ASO-EBI – GROUP THERAPY OR GROOVE THEORY?

Aso-ebis (or uniform as they are known) – I do not do them very well. I also think most chaps share this sentiment. Girls do not.

I don’t mean to come across an asshole, but I have never liked rocking the same outfit or designs as the next man. And definitely not the same one as the next chick. I think somewhere, somehow, this stems from my fears and nightmares of what I had seen over-enthusiastic mothers do to their kids, especially twins when I was growing up a young’in in the 80s. I mean this was an era where parents dressed their children from the okpara/ada (first son or daughter) to the last born child in the same outfit. Male and female child alike were dressed in the same color and pattern of clothes except for shoes. Family unit was preserved by making sure everyone was cut from the same cloth. Sibling rivalry was eliminated, and laundry costs were cut. The Von Trapp family would have screamed if they had met the Adio family.

Twins were worse off in that inglorious era for fashion. What was good for Taiwo was good for Kehinde. What was good for the goose was good for the pepeye. If Claurus was being dressed up in a red colored aso-oke, Gringory had to rock that too. Or Chinedu and Chidinma. Or Peter and Paul. Or Tia and Tamera. Or Lawan and Ibori.  No wonder I could never tell them apart.

Now, I hope I am not coming across as the type of fella who over self-obsesses about what he wants to wear. Nah, I am more metro-textual than metro-sexual. You can find Esco sporting a 3 day stubble of beard on his chin, slightly faded Levis and a distressed Tee. Pretty boy, I am not.

On the flip side, I am the sort of bloke who goes to a clothes store, sees something I like, is about to pay for it, but changes his mind once he sees another person on the queue with the same item. It is worse if it is one of the same item on the clothes rack. I may only then pick the outfit if it is plain colored and so hard to distinguish or if it is a staple like say a navy blue Blazer. Or a Converse Chuck Taylor sneaker.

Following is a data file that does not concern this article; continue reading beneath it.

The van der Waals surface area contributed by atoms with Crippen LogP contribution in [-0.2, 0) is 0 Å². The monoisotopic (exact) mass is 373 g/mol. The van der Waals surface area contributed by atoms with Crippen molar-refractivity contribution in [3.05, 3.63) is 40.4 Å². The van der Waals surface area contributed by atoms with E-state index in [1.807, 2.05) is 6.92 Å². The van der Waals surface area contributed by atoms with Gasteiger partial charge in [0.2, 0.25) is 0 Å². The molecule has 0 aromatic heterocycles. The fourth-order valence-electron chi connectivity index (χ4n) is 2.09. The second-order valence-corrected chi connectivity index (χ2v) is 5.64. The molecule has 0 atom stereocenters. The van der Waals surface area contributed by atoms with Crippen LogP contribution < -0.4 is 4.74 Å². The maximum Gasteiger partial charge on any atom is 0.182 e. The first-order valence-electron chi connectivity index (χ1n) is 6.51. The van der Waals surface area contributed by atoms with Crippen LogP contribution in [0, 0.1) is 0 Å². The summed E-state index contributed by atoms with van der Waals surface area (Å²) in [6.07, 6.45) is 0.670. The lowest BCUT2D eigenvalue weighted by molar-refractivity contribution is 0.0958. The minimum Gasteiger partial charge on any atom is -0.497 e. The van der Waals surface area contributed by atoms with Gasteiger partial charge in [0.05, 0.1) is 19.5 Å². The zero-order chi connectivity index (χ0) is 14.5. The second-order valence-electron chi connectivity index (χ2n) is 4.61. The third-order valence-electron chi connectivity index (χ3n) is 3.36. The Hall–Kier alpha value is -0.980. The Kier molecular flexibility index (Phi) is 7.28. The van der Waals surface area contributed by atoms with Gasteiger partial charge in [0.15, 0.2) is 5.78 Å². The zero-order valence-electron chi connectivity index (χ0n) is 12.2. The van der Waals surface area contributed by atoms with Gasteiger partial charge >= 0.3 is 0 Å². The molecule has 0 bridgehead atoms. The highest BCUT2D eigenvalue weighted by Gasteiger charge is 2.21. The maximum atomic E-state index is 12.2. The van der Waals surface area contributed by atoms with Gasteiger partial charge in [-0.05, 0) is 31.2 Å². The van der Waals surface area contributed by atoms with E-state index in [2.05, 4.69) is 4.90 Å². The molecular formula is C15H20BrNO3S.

Though I like to keep my wardrobe trendy enough, I tend to stay away from wearing what everyone is getting at a particular time. It is the brand-wagon culture that I tend to shy away from. For example, when it was the thing for chaps to wear Timbs, I broke out a pair of Doctor Marten boots instead. And when every Femi, Mohammed and Ikenna in Nigeria were sporting Polo Ralph Lauren shirts with the huge eshin (horse/pony/donkey/ass), I rocked the ngwere (lizard) {Lacoste} instead. If dudes are wearing boat shoes, I opt for drivers instead.

And it was the same in primary school. I took my pair of Cortinas to the neighborhood aboki shoe-maker to apply a bit of chocolate brown polish to them, to make them more distinguishable from the drab light brown every pupil was sporting in my class. He must have been either color-blind or maybe just misunderstood the color I was trying to go with, so I ended up with toney-red shoes instead. Wow, I looked like Sonic the Hedgehog especially after I wore my white socks with the shoes. It was worse when I got to school and had to come out for general assembly. I should have clicked my heels 3 times and wished myself home. That eliminated my chances with Toju the class beauty. I need not have bothered: even a shoe-less person can become a president.